Another great 1980s pairing sees Saturday Night Live founding member Aykroyd team-up with SNL new-kid-on-the-block Eddie Murphy for a role-reversal comedy that remains one of the best films of the decade. Aykroyd plays Louis Winthorpe, a successful, educated and affluent commodities broker, who ends up homeless and penniless after his bosses make a bet to turn a poor street hustler (Murphy’s Bill Ray Valentine) into a flourishing member of their brokerage. Fish-out-of-water hilarity ensues before the pawns within the bet realise they are the butt-end of the joke and plan revenge.
1. Ghostbusters (Reitman, 1984)
Written by Aykroyd alongside fellow star Harold Ramis, Ghostbusters is the Canadian comedian’s greatest movie. Everyone knows the story of this 1980s classic as a group of paranormal researchers set up a ghost-hunting business in New York. What starts out as a risky move financed by family inheritance turns into a lucrative business as all manner of ghost and ghouls descend on the city. As the calls for ghost-busting increase, so does the Ghostbusters’ stock and they are catapulted into the public consciousness, becoming minor celebrities. When the city is faced by the deadly threat of Gozer, the team, with their proton packs and khaki uniforms, become New York’s saviour.
The film provides a marvellous balance between creepy supernatural horror of the family-friendly variety and laugh-out-loud comedy. That’s thanks to some excellent special-effects, much of which is done in-camera. Eggs breaking by themselves and frying on a kitchen surface is a stand out moment, as is the scene when a character is attacked in her home by a monster whose arms break out of the sofa she’s sitting on. There’s also the ensemble cast of characters which includes Harold Ramis as the Ghostbusters’ chief analyst, bespectacled Annie Potts as their receptionist, and Rick Moranis as nice-but-dim Louis Tully. Bill Murray is the obvious standout as smooth-talking, street-smart “Ghostbuster” Peter Venkman who spends much of the film trying to court ghost victim Sigourney Weaver including after she becomes possessed. Aykroyd’s standout moment is one cut from most daytime television screenings when an attractive female ghost visits him in bed, unzips his trousers and proceeds to give a whole new meaning to the term “wet dream”.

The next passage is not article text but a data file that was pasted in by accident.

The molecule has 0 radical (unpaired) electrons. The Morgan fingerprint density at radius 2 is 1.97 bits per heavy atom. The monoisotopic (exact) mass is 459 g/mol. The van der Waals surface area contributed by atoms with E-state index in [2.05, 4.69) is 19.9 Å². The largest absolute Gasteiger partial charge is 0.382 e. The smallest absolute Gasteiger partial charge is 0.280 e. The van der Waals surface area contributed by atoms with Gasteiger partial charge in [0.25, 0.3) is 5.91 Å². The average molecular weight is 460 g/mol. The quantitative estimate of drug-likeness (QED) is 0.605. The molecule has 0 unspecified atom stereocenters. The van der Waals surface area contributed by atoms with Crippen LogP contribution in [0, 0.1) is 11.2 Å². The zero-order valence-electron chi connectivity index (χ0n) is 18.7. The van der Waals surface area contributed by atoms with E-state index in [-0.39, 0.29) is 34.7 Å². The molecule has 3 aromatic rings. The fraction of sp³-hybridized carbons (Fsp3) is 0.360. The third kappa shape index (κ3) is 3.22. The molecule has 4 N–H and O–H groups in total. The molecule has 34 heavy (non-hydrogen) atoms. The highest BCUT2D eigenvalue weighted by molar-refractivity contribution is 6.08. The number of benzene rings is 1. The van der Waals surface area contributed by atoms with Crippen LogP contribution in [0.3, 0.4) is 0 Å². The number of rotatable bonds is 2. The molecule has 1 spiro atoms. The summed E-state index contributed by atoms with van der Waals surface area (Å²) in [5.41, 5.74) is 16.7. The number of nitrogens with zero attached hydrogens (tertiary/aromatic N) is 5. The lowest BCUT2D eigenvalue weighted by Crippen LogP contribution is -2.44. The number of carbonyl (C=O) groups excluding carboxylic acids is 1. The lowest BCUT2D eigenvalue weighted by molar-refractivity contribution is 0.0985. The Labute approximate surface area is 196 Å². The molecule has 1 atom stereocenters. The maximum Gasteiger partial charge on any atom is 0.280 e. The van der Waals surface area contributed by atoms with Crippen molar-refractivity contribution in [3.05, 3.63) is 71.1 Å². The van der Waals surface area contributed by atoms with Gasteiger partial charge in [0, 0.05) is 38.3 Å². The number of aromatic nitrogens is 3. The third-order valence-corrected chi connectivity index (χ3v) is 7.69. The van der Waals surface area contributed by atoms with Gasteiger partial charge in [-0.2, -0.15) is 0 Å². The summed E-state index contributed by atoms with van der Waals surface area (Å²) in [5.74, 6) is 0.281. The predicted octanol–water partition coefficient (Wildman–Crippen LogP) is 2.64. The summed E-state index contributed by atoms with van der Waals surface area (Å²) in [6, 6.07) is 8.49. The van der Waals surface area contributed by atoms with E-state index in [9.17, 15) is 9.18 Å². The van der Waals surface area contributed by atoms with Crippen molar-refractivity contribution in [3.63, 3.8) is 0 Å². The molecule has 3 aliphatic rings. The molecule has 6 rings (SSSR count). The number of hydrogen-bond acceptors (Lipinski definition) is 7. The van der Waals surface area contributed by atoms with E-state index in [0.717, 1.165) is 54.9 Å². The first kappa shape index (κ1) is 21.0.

Ghostbusters is Dan Aykroyd’s best cinematic creation primarily because the unique premise produced such a cohesive, warm and funny movie that, thanks to rewarding repeat viewings, has stood the test of time despite its need for some primitive computer-generated effects. The story jumps off the screen thanks to Aykroyd and Ramis’ larger-than-life characters, their obvious interest in the paranormal, and their innate ability to write comic dialogue that instantly inspires a laugh. There’s nothing to dislike in the film – it’s a lovingly produced original comedy with characters you’d want as your friends and enough thrills to bring you to the edge of your seat while the laughs still keep on coming.